I might think Trans2 was good, if I actually watched it. But whether I do or not, the opinions of movie critics won't be the deciding factor. I ignored the tepid reaction of critics to Astro Boy, and I loved that movie. More than any film I've seen recently, including Up. I've seen it twice, and both times, the reaction of the audience around me was very enthusiastic. Grownups were tearing up at some parts of the film. The kids were silent, engrossed, focused on the screen - I heard no fussing, no restlessness (how often does THAT happen during a matinee showing of a so-called family film?) This is why I'm saying that people by and large are better off ignoring the opinions of movie critics when choosing a film to spend their time and money on. The quality of Astro Boy as opposed to film critics' opinions of it was a revelation to me. And that's why I'm championing the film here. Unlike some people here, apparently, I'm more a fan of animation than I am of movie critics. Astro Boy is just damn good. Do yourselves a favor and give it a look. Or obey the movie critics and stay home. Your choice. And possibly, your loss.

Anonymous said...

Or, you might just have bad taste.

Anonymous said...

Right. Whereas movie critics all have GOOD taste, by your way of thinking.

Boy, do I feel sorry for you.

Anonymous said...

Thus, the term "consensus" as mentioned before. You clearly dont know the meaning of the word.

Dont feel sorry for me. I make a lot of money making cartoons and am extremely happy.

Anonymous said...

But whatever will you do if a consensus of critics don't like an animated film you worked on? Of if you take part in something you know is good but is overlooked by the public thanks to bad scheduling and faulty publicity?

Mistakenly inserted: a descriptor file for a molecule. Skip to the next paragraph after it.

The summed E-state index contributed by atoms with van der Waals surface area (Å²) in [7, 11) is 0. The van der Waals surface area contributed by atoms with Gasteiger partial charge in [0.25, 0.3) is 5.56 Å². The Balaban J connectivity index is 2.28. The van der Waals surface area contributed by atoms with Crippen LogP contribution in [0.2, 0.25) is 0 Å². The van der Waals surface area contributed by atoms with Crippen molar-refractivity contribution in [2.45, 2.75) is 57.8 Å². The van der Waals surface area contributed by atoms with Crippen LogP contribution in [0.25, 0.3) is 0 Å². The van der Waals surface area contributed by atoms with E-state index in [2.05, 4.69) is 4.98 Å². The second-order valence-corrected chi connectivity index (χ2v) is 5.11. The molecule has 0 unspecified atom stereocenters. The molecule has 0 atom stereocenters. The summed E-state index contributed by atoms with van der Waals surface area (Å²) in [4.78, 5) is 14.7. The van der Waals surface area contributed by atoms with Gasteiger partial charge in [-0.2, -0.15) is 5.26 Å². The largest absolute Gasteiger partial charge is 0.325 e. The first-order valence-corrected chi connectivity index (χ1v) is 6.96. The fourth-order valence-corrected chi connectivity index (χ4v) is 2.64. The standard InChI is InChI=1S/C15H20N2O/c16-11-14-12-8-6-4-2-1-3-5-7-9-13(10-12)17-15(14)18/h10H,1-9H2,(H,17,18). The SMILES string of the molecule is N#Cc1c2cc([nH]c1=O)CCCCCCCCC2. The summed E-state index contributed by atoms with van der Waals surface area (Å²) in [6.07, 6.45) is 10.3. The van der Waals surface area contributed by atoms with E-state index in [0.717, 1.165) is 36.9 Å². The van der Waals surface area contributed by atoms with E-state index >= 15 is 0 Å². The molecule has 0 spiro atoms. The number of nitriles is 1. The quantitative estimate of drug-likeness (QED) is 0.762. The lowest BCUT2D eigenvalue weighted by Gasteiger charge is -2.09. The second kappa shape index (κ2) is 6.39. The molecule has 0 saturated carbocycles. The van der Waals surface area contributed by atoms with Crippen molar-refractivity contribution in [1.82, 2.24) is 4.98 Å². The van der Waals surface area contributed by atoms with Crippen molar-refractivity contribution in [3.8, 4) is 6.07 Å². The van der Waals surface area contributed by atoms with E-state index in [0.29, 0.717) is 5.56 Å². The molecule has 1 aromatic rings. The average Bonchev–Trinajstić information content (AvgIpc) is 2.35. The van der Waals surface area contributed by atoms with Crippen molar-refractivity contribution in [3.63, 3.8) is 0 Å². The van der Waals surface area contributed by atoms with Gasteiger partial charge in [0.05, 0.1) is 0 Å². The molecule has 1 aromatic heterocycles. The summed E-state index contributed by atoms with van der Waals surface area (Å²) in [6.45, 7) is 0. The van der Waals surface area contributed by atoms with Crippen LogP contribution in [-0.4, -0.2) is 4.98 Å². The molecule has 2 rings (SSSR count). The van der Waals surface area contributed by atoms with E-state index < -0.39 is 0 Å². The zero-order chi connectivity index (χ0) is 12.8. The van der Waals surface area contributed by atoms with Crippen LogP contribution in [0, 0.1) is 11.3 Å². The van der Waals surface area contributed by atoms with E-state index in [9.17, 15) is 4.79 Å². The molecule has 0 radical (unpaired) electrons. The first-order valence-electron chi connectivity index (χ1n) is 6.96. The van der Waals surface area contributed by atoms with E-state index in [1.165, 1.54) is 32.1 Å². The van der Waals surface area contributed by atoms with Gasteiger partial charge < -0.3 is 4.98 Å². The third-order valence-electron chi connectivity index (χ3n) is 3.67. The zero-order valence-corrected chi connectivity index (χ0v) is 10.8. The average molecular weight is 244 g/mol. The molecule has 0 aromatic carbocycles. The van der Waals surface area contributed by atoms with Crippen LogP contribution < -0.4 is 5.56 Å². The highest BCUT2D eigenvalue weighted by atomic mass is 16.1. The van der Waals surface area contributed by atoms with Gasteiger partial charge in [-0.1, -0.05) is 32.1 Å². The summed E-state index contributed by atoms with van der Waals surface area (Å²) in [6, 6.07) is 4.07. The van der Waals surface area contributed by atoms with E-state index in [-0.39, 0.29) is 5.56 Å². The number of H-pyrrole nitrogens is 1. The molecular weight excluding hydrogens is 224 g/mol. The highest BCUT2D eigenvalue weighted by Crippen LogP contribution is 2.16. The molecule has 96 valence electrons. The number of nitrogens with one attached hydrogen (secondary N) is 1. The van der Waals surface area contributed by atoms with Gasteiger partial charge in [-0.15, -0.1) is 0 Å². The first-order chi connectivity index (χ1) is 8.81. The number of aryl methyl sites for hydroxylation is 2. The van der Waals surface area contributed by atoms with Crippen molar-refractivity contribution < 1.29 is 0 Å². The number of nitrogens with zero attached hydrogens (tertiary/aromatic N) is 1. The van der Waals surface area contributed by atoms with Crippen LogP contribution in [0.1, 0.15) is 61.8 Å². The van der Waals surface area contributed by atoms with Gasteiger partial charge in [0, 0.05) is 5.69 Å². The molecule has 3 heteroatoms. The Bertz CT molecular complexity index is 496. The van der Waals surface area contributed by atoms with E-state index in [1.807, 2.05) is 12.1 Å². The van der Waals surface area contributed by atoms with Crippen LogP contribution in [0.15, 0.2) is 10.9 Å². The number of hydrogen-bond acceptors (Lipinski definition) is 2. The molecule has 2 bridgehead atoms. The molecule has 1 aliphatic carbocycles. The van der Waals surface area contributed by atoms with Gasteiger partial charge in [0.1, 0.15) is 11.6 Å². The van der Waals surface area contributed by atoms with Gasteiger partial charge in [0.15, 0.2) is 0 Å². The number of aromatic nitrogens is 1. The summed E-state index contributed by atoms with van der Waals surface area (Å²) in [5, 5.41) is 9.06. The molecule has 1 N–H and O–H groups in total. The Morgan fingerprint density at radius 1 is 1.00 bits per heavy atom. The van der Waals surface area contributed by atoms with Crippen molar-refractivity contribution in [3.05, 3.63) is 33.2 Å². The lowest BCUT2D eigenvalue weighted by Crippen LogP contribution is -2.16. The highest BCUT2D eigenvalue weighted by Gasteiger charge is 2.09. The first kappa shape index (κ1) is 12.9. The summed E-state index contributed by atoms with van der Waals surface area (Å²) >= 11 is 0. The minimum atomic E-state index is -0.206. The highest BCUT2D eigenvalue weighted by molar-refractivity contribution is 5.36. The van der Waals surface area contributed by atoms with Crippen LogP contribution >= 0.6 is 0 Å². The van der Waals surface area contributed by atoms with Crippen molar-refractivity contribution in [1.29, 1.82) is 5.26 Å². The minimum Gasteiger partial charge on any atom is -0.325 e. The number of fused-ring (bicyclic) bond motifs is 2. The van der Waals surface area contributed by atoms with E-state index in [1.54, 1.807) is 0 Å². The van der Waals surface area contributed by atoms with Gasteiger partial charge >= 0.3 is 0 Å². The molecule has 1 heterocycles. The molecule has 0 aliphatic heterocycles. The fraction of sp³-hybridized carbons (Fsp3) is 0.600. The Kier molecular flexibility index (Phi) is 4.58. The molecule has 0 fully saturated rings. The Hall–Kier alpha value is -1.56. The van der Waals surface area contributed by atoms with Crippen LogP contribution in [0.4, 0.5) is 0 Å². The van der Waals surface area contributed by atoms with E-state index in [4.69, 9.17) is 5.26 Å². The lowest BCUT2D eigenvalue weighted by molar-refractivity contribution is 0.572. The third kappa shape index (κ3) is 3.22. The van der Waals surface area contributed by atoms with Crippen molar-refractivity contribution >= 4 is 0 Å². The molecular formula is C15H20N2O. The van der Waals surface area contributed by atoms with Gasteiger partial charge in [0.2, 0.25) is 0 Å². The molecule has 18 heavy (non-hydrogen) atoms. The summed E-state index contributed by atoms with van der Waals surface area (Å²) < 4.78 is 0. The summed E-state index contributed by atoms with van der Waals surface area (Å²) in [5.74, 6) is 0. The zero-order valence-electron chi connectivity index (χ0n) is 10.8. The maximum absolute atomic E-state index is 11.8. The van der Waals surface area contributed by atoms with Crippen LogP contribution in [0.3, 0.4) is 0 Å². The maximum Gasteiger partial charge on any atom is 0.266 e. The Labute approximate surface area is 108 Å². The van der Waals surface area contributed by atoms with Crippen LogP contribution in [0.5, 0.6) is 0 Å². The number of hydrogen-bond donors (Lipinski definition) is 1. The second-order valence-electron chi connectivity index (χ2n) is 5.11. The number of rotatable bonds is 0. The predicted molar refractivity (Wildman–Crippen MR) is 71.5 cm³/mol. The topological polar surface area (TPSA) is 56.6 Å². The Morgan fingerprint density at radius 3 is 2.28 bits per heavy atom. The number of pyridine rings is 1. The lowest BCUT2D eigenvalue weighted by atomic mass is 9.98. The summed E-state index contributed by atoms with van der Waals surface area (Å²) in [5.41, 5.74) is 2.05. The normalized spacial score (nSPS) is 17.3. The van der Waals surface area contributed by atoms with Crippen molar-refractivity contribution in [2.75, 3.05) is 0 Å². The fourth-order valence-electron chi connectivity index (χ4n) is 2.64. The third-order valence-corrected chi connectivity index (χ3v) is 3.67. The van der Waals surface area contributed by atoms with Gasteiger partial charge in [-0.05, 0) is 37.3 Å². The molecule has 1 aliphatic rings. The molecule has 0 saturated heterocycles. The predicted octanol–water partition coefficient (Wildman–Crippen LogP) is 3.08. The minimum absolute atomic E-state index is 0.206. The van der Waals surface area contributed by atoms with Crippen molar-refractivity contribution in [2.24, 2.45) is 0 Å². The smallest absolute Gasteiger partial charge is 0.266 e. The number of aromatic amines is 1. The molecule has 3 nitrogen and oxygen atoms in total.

Quit your job? Join a monastery? Become a film critic?

BTW, last week at the Animation Asia Conference, the head of Imagi Studios gave a presentation concerning Astro Boy's rough ride at the box office. While it tanked in the U.S. and Japan, it did very well in China (it has yet to be fully released worldwide). He gave various reasons why the movie had its difficulties, with media and everything (gotta love his honesty). His reasons for the U.S. failure involved timing of the film's release, Americans' general lack of awareness of Astro Boy and the fact that the trailers made the movie look too "kiddie". Well, what do you know? I believe I mentioned a few of those reasons in earlier posts. Regarding Japan's reception of the movie, it was found that many Japanese didn't like the idea of Astro getting updated and Americanized (even though the character's been dormant for like 20 years and Japanese in general like American films. They're just a very traditional crowd when it comes to their own culture). China, on the other hand, is a huge consumer of anime and the film's done very well there. Hopefully the rest of the world will catch on too. As I've said and will continue to say (because I'm right!) the movie deserves more love than it got.

Anonymous said...

Um, I have worked on LOTS of animated films that have received poor critical response. Big deal. Ive worked on stinkers AND huge box office and critical successes.

But cry all you want, Astro Boy was just okay, not fabulous.

Anonymous said...

If you actually saw it, and that's your opinion, fine. But you might bear in mind that Walt Disney's "Fantasia" was both a dud with critics AND at the box office. Which of COURSE means it's crap, right?


Or maybe it was just overlooked and under-appreciated?

Anonymous said...

I know Im going to get murdered for pointing this out, but I cant resist:

Fantasia has a 98% on Rotten Tomatoes.

*laughs evilly to myself*

Anonymous said...

I was referring to the critical reaction when "Fantasia" first premiered. It's amazing what time and a little perspective will do to public perception of any given work of art. That's the irony of believing that critical appreciation indicates the true quality of a film. It's silly to use it as any kind of guide IMO.

Anonymous said...

I completely agree. But I cant honestly believe Astro Boy's critics will have that kind of change of heart in 50 years...